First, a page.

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Tardive Syndromes.
Continuum (Minneap Minn) 2019; 25(4):1081-1098C

Abstract

PURPOSE OF REVIEW

This article reviews the history, nosology, clinical features, epidemiology, and treatment of tardive syndromes.

RECENT FINDINGS

The major advance in the field of tardive syndromes has been the development and US Food and Drug Administration (FDA) approval of two vesicular monoamine transporter type 2 inhibitors, valbenazine and deutetrabenazine, for treating tardive syndromes. These medications are derivatives of tetrabenazine and reduce dyskinetic movements by reducing dopamine stimulation. Treatment is not curative, and the medications reduce, or "mask," symptoms but presumably without adding to the long-term risk of increased involuntary movements believed to accrue from suppressive treatment with dopamine receptor-blocking drugs. A confounding advance has been the accumulation of data finding that second-generation antipsychotics, also known as atypical antipsychotics, may not be safer than first-generation antipsychotics in causing tardive syndromes. The public health risk of tardive syndromes may actually have increased as some second-generation antipsychotics, widely promoted to both doctors and patients, are increasingly used as antidepressants.

SUMMARY

Tardive syndromes remain a public health risk. Second-generation antipsychotics have not been proven to have less risk than first-generation drugs in causing tardive syndromes and are nevertheless being used more widely to treat depression, bipolar disease, and insomnia. Symptomatic treatment for tardive syndromes is available, although expensive.

Authors

No affiliation info available

Pub Type(s)

Journal Article

Language

eng

PubMed ID

31356294

Citation

Friedman, Joseph H.. "Tardive Syndromes." Continuum (Minneapolis, Minn.), vol. 25, no. 4, 2019, pp. 1081-1098.
Friedman JH. Tardive Syndromes. Continuum (Minneap Minn). 2019;25(4):1081-1098.
Friedman, J. H. (2019). Tardive Syndromes. Continuum (Minneapolis, Minn.), 25(4), pp. 1081-1098. doi:10.1212/CON.0000000000000754.
Friedman JH. Tardive Syndromes. Continuum (Minneap Minn). 2019;25(4):1081-1098. PubMed PMID: 31356294.
* Article titles in AMA citation format should be in sentence-case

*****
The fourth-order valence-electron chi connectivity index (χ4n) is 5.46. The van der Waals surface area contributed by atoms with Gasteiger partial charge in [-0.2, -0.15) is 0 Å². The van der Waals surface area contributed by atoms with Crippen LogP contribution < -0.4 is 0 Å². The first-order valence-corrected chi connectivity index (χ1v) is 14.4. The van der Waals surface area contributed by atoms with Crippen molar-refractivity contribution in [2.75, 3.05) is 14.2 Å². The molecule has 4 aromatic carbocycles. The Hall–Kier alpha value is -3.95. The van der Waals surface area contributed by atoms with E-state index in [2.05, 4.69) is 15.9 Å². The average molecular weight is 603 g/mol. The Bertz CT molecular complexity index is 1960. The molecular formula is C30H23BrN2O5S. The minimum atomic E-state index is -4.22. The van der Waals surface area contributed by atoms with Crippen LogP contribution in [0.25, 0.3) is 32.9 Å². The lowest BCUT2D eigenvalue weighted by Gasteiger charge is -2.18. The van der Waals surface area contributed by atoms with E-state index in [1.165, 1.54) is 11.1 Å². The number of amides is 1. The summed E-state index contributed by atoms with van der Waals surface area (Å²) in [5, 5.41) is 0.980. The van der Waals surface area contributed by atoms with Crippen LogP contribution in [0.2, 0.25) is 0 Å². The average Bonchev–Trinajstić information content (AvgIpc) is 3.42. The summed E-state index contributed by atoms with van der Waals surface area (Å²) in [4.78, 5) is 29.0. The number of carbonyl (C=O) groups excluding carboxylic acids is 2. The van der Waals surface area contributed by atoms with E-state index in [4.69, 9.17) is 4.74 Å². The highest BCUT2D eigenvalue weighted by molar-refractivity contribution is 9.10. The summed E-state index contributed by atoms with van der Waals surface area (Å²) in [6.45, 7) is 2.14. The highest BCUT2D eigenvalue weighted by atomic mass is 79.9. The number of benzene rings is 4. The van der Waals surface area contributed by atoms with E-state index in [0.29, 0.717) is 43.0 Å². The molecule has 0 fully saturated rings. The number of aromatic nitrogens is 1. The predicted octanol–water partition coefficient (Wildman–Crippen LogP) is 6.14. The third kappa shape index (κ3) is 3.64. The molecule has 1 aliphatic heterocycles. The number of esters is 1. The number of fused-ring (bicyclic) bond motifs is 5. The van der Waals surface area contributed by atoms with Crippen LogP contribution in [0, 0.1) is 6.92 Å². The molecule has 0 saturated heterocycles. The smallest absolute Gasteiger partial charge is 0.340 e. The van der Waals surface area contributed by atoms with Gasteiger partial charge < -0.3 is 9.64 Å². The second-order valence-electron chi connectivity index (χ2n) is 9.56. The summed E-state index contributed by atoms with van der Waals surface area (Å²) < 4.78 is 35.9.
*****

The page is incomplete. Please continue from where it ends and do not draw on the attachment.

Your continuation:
TY - JOUR T1 - Tardive Syndromes. A1 - Friedman,Joseph H, PY - 2019/7/30/entrez PY - 2019/7/30/pubmed PY - 2019/7/30/medline SP - 1081 EP - 1098 JF - Continuum (Minneapolis, Minn.) JO - Continuum (Minneap Minn) VL - 25 IS - 4 N2 - PURPOSE OF REVIEW: This article reviews the history, nosology, clinical features, epidemiology, and treatment of tardive syndromes. RECENT FINDINGS: The major advance in the field of tardive syndromes has been the development and US Food and Drug Administration (FDA) approval of two vesicular monoamine transporter type 2 inhibitors, valbenazine and deutetrabenazine, for treating tardive syndromes. These medications are derivatives of tetrabenazine and reduce dyskinetic movements by reducing dopamine stimulation. Treatment is not curative, and the medications reduce, or "mask," symptoms but presumably without adding to the long-term risk of increased involuntary movements believed to accrue from suppressive treatment with dopamine receptor-blocking drugs. A confounding advance has been the accumulation of data finding that second-generation antipsychotics, also known as atypical antipsychotics, may not be safer than first-generation antipsychotics in causing tardive syndromes. The public health risk of tardive syndromes may actually have increased as some second-generation antipsychotics, widely promoted to both doctors and patients, are increasingly used as antidepressants. SUMMARY: Tardive syndromes remain a public health risk. Second-generation antipsychotics have not been proven to have less risk than first-generation drugs in causing tardive syndromes and are nevertheless being used more widely to treat depression, bipolar disease, and insomnia. Symptomatic treatment for tardive syndromes is available, although expensive. SN - 1538-6899 UR - https://www.unboundmedicine.com/medline/citation/31356294/Tardive_Syndromes L2 - http://dx.doi.org/10.1212/CON.0000000000000754 DB - PRIME DP - Unbound Medicine ER -
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